Embassy News
 Arts & Living
 Travel & Hotel
 Medical Tourism New
 Letters to Editor
 Photo Gallery
 News Media Link
 TV Schedule Link
 News English
 Hospitals & Clinics
 Flea Market
 Moving & Packaging
 Religious Service
 Korean Classes
 Korean Weather
 Real Estate
 Home Stay
 Room Mate
 English Teaching
 Job Offered/Wanted
 Hotel Lounge
 Foreign Exchanges
 Korean Stock
 Business Center
 PR & Ads
 Arts & Performances
 Restaurants & Bars
 Tour & Travel
 Shopping Guide
 Foreign Missions
 Community Groups
 Foreign Workers
 Useful Services
 ST Banner Exchange
The Annals of Kings and Presidents
By Alan Timblick
President of The Seoul Times
Late President Roh Moo-Hyun (keft) meets with the late North Korean leader Kim Jong-Il at Paekhwawon State Guesthouse in Pyeongyang, North Korea on Oct. 4, 2007 after they signed a joint declaration.

Non-Korean observers of this country may be forgiven for bewilderment at some of the confrontational issues currently preoccupying the political parties. One of these centers on a "who said what?" dispute about a meeting between the two leaders — both since deceased — of North and South Korea. In previous times there would have been no problem.

The Jeoseon Dynasty (1392-1910) kings were circumscribed in their words and deeds by the knowledge that every small detail of court activity, no matter how private or personal, was recorded by official scribes and that the records, sealed and protected against tampering, alteration or destruction, were stored for posterity.

Today we benefit from that tradition by having access to centuries of royal annals, a Unesco-designated cultural heritage, which provide the basis for the realistic and accurate portrayals in TV history dramas.

We no longer have kings in today's democratic Korea but the tradition of keeping records of the activities of the heads of state, our presidents, persists to some degree through the constitutional requirement that records be filed in The National Archives.

It seems to be acknowledged by all that there was discussion between Roh Moo-Hyun and Kim Jong-Il of a long-standing bone of contention between North and South Korea, namely the maritime demarcation line on the west coast of the peninsula, commonly known as the NLL, or northern limit line.

But the substantive content of that discussion eludes analysts on both sides of the South Korean political divide — the ruling Saenuridang and the opposition Democratic Party. The National Archives and what was actually filed therein, are of no help.

Why is this line in the sea so important?

Most readers will know that the two Koreas were separated on liberation from Japanese rule at the end of World War II in1945 along an arbitrary straight line from coast to coast across the peninsula at the 38th latitude parallel.

The line, recognized by both Truman and Stalin was never intended to be anything but temporary and facilitated the surrender of the Japanese to the Russians to the North and to the American forces on the south side of the line. Both states (the Republic of Korea (ROK) and the self-styled Democratic Peoples' Republic of Korea (DPRK) were subsequently set up in the respective territories and a status quo lasted till 1950. Then the Korean War (1950-53) changed all this.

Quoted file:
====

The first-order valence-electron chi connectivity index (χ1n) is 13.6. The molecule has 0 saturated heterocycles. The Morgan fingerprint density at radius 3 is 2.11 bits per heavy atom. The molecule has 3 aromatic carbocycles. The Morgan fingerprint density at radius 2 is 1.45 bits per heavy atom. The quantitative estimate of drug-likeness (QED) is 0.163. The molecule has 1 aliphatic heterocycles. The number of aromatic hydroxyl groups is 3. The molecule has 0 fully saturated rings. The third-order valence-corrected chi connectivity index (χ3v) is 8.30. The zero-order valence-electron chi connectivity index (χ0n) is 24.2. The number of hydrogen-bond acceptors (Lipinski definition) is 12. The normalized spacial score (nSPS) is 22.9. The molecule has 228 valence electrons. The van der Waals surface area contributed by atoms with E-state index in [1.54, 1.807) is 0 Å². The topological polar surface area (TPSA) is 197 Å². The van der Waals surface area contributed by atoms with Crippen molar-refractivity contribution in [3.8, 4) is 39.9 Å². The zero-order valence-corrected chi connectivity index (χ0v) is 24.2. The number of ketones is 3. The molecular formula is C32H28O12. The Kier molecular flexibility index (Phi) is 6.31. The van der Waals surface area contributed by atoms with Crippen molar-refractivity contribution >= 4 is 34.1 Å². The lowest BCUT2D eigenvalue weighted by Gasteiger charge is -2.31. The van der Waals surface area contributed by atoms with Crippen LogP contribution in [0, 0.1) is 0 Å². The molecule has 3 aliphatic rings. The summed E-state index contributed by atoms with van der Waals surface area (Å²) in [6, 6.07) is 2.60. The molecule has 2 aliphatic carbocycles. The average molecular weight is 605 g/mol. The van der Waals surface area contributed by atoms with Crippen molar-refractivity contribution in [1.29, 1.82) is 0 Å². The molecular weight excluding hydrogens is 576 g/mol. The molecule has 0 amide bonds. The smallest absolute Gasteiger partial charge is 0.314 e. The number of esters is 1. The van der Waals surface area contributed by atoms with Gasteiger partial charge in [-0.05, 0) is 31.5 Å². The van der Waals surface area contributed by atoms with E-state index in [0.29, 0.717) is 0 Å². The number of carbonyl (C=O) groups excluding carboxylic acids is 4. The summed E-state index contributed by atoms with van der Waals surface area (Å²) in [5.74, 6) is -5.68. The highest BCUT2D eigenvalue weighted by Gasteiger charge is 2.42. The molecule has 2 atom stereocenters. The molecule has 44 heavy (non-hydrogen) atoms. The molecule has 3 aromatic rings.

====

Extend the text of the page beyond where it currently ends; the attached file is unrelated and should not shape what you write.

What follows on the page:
Troops from the warring armies crossed the parallel several times as the conflict raged up and down the peninsula. When the fighting stopped and an armistice was agreed a new line, still running from coast to coast but no longer straight and skewed anti-clockwise so that South Korean territory now included a large chunk of land in the north-east while the writ from Pyongyang extended further southwards on the west side to encompass the city of Gaesung and the western coastline all the way up to Nampo, but leaving the capital, Seoul, in southern hands.

Although never established by mutual treaty, this line and a narrow strip of land either side, since known as the demilitarized zone or DMZ constitutes the current land frontier between the states. But the line does not extend westward into the sea, where there are several inhabited islands off the coast.

The only demarcation, not recognized by the DPRK, is the NLL which was defined by the United Nations Military Command. This line runs between the southernmost coast of the DPRK and a string of five islands, all of which lie south of parallel 38 and were never overrun during the war.

Enforcement of the line by the ROK navy means that the DPRK is virtually barred from maritime access to the West sea from its coast all the way up to the Port of Nampo, at the mouth of the Daedong River which flows through Pyongyang. It also obstructs northern fishing fleets' access to the lucrative crab fishing areas.The line has therefore been the scene of naval clashes and artillery fire from Northern mainland positions on one of the South Korean islands, Yeonpyeongdo.

Thus the DPRK has an important stake in any future discussion, while for the ROK the protection of its citizens and sovereign territory is crucial.

Many Koreans are themselves ignorant about the history and precise geography of the NLL and the five islands. Since ignorance can be a dangerous thing, we may long for the days of accurate keeping of annals and wish for better research and record-keeping in the future.

Alan Timblick serves as President of The Seoul Times. He grew up in England, graduated from Oxford University, and has lived in Seoul for over three decades. A former banker, he also worked for the Korean gpvernment as head of Invest Korea and for Seoul City as head of the Seoul Global Center.






The Seoul Times Shinheungro 25-gil 2-6 Yongsan-gu, Seoul, Korea 04337 (ZC)
Office: 02-555-6188
Copyrights 2000 The Seoul Times Company  ST Banner Exchange